This post showcases some examples of using quantum in vanilla OTP and Phoenix Elixir applications. The sample repositories are available at nicktomlin/quantum_otp_example and nicktomlin/quantum_phoenix_example respectively.

Background

I’ve been diving into Elixir and I’ve found to the language to be full of lovely surprises that have forced me to re-think the way I approach basic problems. One of those things I’ve been re-examining is the concept of regularly scheduled tasks. My first thought in doing anything on a regular basis is Cron or a job queuing framework like Resque or Delayed Job. Elixir, however, provides some great built in tools for running scheduled tasks without the need for external libraries or toolchains.

I’ve been looking to replace an internal job at work that currently runs on cron with an Elixir OTP application. Using Elixir’s schedulers worked, but managing a large number of jobs quickly got unruly. That’s where quantum steps in to provide cron-like syntax and management for Elixir applications.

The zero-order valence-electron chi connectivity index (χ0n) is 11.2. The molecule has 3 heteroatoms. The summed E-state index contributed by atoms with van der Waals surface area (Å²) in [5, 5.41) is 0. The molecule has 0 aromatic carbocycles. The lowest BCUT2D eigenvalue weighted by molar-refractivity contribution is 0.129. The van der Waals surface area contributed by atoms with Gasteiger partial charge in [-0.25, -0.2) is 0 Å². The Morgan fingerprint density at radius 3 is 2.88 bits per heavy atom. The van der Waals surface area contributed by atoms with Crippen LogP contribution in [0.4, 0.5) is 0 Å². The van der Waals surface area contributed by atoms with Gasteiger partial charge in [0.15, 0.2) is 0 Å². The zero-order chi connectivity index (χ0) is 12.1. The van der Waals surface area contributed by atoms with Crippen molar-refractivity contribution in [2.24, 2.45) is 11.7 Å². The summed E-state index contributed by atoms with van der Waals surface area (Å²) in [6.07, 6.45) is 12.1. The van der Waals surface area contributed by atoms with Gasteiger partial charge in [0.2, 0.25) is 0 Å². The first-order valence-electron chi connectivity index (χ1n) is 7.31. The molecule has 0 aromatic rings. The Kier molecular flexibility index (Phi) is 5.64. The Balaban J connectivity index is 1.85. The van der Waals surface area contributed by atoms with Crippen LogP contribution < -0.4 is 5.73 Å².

OTP: Getting Started

If you are still getting familiar with Elixir and OTP patterns, as I am, the terse quantum README may not be quite enough to get you up and running; I’ve created a small demo app that you can run locally to showcase Quantum Elixir’s V2 API. Feel free to dive right in there or walk along here. I’ve used mix new quantum_example to scaffold the project.

First, let’s add quantum and timex to our mix dependencies:

# mix.exs
defp deps do
  [{:quantum, "~> 2.2"},
    {:timex, "~> 3.0"}]
end

Then run mix deps.get to install things.

Create a Scheduler at lib/scheduler.ex and setup Quantum.Scheduler. Here otp_app should correspond to the atom we declare for our application in mix.exs

defmodule QuantumExample.Scheduler do
  use Quantum.Scheduler, otp_app: :quantum_example
end

Setup your supervisor tree in an lib/quantum_test.ex:

defmodule QuantumExample do
  use Application

  def start(_type, _args) do
    import Supervisor.Spec

    children = [
      worker(QuantumExample.Scheduler, [])